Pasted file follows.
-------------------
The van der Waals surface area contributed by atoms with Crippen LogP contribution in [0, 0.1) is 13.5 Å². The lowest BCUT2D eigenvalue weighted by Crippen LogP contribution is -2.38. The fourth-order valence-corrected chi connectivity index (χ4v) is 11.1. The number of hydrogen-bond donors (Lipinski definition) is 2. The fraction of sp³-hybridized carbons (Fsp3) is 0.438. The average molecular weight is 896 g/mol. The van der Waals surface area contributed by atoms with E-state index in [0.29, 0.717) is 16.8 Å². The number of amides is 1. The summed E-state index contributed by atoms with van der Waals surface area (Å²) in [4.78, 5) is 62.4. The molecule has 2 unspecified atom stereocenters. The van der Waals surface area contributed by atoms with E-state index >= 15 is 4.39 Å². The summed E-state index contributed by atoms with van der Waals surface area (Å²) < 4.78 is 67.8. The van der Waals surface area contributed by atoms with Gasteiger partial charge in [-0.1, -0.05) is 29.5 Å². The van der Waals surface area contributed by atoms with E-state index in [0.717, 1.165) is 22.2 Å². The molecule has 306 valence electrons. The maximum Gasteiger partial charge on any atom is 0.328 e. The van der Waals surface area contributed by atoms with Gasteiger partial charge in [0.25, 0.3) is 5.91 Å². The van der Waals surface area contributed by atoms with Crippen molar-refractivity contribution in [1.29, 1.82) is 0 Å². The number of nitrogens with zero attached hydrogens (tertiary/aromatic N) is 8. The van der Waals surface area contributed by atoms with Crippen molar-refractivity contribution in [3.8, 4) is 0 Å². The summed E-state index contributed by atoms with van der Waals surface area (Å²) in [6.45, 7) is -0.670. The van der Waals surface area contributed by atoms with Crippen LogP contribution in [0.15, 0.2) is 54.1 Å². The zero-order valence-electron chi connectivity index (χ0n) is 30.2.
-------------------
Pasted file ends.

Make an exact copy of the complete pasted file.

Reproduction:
The van der Waals surface area contributed by atoms with Crippen LogP contribution in [0, 0.1) is 13.5 Å². The lowest BCUT2D eigenvalue weighted by Crippen LogP contribution is -2.38. The fourth-order valence-corrected chi connectivity index (χ4v) is 11.1. The number of hydrogen-bond donors (Lipinski definition) is 2. The fraction of sp³-hybridized carbons (Fsp3) is 0.438. The average molecular weight is 896 g/mol. The van der Waals surface area contributed by atoms with E-state index in [0.29, 0.717) is 16.8 Å². The number of amides is 1. The summed E-state index contributed by atoms with van der Waals surface area (Å²) in [4.78, 5) is 62.4. The molecule has 2 unspecified atom stereocenters. The van der Waals surface area contributed by atoms with E-state index >= 15 is 4.39 Å². The summed E-state index contributed by atoms with van der Waals surface area (Å²) < 4.78 is 67.8. The van der Waals surface area contributed by atoms with Gasteiger partial charge in [-0.1, -0.05) is 29.5 Å². The van der Waals surface area contributed by atoms with E-state index in [0.717, 1.165) is 22.2 Å². The molecule has 306 valence electrons. The maximum Gasteiger partial charge on any atom is 0.328 e. The van der Waals surface area contributed by atoms with Gasteiger partial charge in [0.25, 0.3) is 5.91 Å². The van der Waals surface area contributed by atoms with Crippen molar-refractivity contribution in [1.29, 1.82) is 0 Å². The number of nitrogens with zero attached hydrogens (tertiary/aromatic N) is 8. The van der Waals surface area contributed by atoms with Crippen molar-refractivity contribution in [3.8, 4) is 0 Å². The summed E-state index contributed by atoms with van der Waals surface area (Å²) in [6.45, 7) is -0.670. The van der Waals surface area contributed by atoms with Crippen LogP contribution in [0.15, 0.2) is 54.1 Å². The zero-order valence-electron chi connectivity index (χ0n) is 30.2.